Four civilians working at Aberdeen Proving Ground were indicted Friday on charges they stole more than 50,000 pounds of government copper and aluminum, worth $212,000, from the U.S. Army facility.
Electricians Timothy J. Bittner, 52, of Bel Air; Steven M..Coale, 33, of North East; and Robert W. Reynolds, 29, of Felton, Pa. are charged in one indictment with conspiracy and theft for allegedly stealing more than 25,000 pounds of copper fixtures and wire, then selling it to metal recyclers in Maryland and surrounding states for $87,000.
Patrol boat operator Ronald Phillips Baker Sr., 62, of Havre de Grace, is charged in a separate indictment with two counts of theft. He’s accused of swiping 2,700 pounds of aluminum — in the form of outriggers used to test “mine-resistant ambush-protected vehicles” — worth roughly $110,000 in one instance, and more than 27,000 pounds of the metal, worth about $15,000, on other occasions.
“The indictments should send a strong message that this type of egregious behavior — allegations of theft while supposedly working on the Government clock, to include even stripping active copper wire from an APG building — will not be tolerated,” Robert Craig, Special Agent in Charge for the Mid-Atlantic field office of the Defense Criminal Investigative Service.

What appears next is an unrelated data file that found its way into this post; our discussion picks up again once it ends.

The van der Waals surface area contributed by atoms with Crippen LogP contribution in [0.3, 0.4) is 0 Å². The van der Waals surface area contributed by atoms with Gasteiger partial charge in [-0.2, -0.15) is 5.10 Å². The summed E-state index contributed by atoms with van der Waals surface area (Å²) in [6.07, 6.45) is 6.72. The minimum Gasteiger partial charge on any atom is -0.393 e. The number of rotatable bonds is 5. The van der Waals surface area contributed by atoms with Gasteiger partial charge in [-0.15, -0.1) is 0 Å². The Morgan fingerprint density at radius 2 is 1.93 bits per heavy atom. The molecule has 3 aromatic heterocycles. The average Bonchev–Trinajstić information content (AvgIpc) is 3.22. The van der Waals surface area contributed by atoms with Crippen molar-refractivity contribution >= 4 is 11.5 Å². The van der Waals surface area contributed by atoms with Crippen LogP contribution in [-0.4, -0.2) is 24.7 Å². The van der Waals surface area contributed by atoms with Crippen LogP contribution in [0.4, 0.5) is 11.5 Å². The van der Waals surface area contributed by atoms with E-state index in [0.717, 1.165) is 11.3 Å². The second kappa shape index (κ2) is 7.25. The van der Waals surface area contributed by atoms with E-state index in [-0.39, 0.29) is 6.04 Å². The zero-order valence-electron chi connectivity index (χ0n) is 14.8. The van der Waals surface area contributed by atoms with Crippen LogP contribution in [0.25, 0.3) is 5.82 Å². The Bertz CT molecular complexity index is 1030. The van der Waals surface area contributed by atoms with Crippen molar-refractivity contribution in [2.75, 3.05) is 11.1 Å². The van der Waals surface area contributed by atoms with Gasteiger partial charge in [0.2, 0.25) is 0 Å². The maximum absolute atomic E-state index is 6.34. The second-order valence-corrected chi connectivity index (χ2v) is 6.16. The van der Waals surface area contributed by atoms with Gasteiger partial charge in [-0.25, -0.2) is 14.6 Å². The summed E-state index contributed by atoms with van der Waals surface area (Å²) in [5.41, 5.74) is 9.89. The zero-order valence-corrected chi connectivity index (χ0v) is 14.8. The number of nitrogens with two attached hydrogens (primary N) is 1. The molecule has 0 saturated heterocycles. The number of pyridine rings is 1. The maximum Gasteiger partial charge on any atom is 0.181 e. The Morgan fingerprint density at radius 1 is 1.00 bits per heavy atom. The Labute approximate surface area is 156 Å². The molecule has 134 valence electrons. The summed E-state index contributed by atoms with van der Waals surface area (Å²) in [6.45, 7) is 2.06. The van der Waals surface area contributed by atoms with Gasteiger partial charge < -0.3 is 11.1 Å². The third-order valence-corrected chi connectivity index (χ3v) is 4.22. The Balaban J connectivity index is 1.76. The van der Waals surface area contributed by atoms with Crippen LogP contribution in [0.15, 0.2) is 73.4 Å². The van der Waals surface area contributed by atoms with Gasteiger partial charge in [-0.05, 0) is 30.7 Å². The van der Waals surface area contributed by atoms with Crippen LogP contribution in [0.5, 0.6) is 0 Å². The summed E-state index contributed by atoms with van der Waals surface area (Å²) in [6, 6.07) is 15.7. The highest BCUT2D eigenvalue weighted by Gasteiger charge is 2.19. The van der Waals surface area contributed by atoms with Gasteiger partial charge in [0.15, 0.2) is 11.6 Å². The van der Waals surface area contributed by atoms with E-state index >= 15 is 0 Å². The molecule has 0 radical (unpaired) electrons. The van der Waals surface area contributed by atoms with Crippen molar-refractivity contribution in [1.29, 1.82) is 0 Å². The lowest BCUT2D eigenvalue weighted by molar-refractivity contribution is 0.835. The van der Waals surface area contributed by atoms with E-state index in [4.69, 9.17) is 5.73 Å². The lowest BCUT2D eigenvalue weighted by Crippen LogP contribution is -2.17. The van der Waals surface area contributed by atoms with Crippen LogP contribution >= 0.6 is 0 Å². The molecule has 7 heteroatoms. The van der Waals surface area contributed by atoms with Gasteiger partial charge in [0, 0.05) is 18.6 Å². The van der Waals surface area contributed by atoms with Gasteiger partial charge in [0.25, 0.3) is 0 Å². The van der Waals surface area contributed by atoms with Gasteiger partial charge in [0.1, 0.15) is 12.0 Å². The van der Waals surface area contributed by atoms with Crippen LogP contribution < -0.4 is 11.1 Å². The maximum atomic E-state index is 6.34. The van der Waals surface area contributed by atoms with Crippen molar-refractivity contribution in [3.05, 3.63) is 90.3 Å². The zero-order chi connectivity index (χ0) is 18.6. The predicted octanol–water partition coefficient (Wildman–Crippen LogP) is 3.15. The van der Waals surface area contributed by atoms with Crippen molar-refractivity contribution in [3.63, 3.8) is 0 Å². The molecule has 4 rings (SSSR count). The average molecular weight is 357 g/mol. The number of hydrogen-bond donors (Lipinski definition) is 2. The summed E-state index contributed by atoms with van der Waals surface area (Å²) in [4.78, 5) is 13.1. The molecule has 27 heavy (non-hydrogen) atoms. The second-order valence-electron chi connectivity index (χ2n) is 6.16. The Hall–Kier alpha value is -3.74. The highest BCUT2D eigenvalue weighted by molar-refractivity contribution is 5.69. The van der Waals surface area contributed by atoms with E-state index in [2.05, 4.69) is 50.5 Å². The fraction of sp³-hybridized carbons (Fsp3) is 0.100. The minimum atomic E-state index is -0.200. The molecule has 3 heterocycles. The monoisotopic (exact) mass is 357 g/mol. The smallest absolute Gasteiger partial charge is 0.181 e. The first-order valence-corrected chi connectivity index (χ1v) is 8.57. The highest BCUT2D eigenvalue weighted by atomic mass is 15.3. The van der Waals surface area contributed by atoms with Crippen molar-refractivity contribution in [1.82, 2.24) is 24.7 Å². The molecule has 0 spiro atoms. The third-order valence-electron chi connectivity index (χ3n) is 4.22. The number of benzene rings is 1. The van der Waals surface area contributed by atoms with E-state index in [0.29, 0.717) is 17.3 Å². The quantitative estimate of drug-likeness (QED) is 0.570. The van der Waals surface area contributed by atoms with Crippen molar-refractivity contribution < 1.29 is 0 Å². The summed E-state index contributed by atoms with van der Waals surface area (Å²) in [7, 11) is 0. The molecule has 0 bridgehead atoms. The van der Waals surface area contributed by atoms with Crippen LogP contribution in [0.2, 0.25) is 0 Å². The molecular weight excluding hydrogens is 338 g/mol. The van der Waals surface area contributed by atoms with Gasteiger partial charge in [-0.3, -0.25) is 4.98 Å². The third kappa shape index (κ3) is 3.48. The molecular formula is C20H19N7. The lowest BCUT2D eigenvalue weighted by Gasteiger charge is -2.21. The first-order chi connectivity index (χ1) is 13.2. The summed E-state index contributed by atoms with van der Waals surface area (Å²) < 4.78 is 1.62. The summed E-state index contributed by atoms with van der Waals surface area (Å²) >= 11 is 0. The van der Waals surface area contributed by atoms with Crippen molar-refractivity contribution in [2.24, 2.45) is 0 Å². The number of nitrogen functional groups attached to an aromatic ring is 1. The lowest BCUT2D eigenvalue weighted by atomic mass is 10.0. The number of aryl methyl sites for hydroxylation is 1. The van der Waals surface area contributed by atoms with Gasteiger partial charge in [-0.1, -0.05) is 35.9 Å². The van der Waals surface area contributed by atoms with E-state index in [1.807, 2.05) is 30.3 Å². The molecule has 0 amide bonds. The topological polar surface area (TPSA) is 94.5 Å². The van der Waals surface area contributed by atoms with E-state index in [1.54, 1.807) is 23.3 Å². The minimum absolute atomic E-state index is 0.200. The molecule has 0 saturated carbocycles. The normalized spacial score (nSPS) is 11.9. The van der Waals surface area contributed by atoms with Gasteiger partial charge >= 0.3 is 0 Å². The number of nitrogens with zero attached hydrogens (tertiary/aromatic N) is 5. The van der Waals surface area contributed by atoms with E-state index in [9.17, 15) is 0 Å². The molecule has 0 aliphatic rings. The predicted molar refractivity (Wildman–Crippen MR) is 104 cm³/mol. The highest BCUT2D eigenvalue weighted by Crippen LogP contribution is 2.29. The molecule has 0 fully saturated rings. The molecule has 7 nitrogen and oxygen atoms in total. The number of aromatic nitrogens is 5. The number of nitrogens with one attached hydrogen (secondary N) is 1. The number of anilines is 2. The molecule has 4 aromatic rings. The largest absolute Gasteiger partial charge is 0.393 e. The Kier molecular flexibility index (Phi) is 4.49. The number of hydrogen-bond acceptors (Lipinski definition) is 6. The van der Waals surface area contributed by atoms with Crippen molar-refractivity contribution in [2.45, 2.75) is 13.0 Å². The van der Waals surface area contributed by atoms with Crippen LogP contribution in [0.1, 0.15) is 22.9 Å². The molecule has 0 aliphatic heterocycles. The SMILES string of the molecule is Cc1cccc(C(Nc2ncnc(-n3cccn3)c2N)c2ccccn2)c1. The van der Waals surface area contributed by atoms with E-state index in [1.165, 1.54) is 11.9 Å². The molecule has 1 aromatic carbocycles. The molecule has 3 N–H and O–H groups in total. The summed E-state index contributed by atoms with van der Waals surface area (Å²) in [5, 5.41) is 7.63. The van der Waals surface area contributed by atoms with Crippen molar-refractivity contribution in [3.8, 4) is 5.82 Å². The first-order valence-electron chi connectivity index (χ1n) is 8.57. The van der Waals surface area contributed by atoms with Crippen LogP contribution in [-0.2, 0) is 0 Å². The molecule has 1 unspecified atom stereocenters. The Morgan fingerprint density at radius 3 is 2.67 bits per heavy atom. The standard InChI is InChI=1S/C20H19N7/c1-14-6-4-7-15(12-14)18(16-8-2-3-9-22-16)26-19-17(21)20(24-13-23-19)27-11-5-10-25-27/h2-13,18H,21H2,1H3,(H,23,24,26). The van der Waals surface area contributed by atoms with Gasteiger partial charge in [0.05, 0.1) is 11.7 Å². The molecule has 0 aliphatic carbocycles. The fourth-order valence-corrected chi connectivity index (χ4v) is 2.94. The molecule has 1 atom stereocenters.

Bittner, Coale and Reynolds were all working at the Department of Public Works at Aberdeen, according to the indictment against them, and used their skills as electricians, along with government equipment, to pull wire out of buildings while on the job from March 2011 through November of that year.
Baker, who patrolled the Chesapeake Bay to make sure no one strayed into waters used for weapons testing, is accused of taking the outriggers in April of this year, and the remaining aluminum over a 19-month period beginning in September 2010.
All four defendants face up to 10 years in prison for theft of government property. Bittner, Reynolds and Coale also face up to five years in prison for conspiracy.